Magazine article Sunset

Mad about Mochi: Celebrate the Japanese New Year with a Traditional Treat

Magazine article Sunset

Mad about Mochi: Celebrate the Japanese New Year with a Traditional Treat

Article excerpt

It's chewy, it's gooey, and it looks about as appealing as library paste. But around New Year's Day, when people are lined up impatiently to get it at Benkyodo Company in San Francisco's Japantown, you'd think that mochi was worth its weight in gold. This pounded-rice dough is an integral part of Japanese New Year, which is celebrated January 1 to 3.

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What happens to all this mochi? It can be eaten in a variety of ways, including a traditional New Year's soup called ozoni, which features chunks of mochi. It's also crucial to the okasane, a pyramid of tangerine-decorated mochi rounds that represents (take your pick) purity, abundance, or good luck or is used as an offering that's placed in a family shrine. The fact is, some Japanese Americans, including my mother, don't remember what mochi signifies--just as all those people in Times Square on New Year's Eve don't really know why they're singing the Scottish folk song "Auld Lang Syne" while waiting for a ball to drop.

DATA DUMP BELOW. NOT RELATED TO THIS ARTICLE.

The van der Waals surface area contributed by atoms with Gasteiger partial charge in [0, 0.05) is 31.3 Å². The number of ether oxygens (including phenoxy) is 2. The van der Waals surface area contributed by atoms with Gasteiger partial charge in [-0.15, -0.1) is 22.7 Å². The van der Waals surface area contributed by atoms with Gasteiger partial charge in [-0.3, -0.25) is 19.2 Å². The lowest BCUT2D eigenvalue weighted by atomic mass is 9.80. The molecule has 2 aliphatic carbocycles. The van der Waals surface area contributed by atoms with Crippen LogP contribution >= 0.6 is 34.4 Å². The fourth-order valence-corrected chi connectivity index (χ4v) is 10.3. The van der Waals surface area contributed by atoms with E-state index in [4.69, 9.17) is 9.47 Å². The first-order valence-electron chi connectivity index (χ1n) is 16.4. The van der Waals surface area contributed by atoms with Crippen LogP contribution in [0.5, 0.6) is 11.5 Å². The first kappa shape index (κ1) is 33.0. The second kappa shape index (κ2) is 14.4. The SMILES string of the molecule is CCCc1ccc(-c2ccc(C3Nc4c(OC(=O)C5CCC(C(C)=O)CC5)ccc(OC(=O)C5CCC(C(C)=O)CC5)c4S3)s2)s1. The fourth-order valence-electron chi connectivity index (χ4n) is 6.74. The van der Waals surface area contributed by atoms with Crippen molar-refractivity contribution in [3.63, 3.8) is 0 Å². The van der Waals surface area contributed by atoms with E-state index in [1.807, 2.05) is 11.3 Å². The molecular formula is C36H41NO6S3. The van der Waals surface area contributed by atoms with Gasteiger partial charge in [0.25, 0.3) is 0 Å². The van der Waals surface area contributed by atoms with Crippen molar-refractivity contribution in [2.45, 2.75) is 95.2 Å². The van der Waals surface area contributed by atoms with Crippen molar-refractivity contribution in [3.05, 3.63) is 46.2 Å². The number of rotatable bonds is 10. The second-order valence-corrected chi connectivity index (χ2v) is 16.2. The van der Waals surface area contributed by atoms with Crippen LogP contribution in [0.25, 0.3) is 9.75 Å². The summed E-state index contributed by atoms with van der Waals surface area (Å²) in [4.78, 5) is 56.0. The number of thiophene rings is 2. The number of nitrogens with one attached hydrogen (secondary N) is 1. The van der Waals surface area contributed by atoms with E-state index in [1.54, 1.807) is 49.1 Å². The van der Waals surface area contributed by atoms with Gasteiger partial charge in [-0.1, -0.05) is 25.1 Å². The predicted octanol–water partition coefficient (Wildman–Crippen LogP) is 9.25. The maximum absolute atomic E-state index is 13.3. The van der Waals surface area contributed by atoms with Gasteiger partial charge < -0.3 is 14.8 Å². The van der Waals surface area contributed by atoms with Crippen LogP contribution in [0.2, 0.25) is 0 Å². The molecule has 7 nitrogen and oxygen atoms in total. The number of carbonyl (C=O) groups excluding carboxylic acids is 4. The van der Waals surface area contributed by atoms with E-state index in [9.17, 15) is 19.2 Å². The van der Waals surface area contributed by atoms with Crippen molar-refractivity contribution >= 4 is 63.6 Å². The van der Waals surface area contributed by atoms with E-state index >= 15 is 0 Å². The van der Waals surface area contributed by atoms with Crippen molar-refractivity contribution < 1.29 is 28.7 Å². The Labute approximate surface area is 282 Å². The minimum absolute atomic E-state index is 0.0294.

The real point of these rituals, I think, is togetherness--a unity of common hopes and dreams ushering in a new year. That's how I feel when I join the mochi-loving fraternity picking up orders at Benkyodo. The pastry shop has been a fixture in Japantown since 1906. Most of the year, folks stop by for hot tea and a dozen manju (sweet bean-filled pastries usually made with mochiko, a rice flour). The week after Christmas, manju production stops while owners and brothers Bobby and Ricky Okamura use a machine to pound out 800 pounds of mochi a day. …

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